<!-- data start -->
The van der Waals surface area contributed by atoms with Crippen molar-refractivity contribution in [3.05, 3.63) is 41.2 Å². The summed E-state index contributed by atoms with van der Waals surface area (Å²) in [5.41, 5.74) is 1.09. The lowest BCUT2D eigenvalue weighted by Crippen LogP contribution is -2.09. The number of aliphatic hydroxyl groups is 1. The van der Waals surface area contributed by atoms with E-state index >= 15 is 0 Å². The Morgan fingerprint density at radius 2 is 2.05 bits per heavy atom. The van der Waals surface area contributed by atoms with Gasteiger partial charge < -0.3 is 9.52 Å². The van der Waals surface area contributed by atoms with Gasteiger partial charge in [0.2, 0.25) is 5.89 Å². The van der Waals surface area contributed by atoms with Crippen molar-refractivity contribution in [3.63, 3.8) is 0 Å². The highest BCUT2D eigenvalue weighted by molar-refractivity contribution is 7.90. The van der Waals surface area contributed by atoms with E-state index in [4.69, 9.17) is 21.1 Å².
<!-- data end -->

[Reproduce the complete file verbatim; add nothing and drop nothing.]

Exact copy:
The van der Waals surface area contributed by atoms with Crippen molar-refractivity contribution in [3.05, 3.63) is 41.2 Å². The summed E-state index contributed by atoms with van der Waals surface area (Å²) in [5.41, 5.74) is 1.09. The lowest BCUT2D eigenvalue weighted by Crippen LogP contribution is -2.09. The number of aliphatic hydroxyl groups is 1. The van der Waals surface area contributed by atoms with E-state index >= 15 is 0 Å². The Morgan fingerprint density at radius 2 is 2.05 bits per heavy atom. The van der Waals surface area contributed by atoms with Gasteiger partial charge < -0.3 is 9.52 Å². The van der Waals surface area contributed by atoms with Gasteiger partial charge in [0.2, 0.25) is 5.89 Å². The van der Waals surface area contributed by atoms with Crippen molar-refractivity contribution in [3.63, 3.8) is 0 Å². The highest BCUT2D eigenvalue weighted by molar-refractivity contribution is 7.90. The van der Waals surface area contributed by atoms with E-state index in [4.69, 9.17) is 21.1 Å².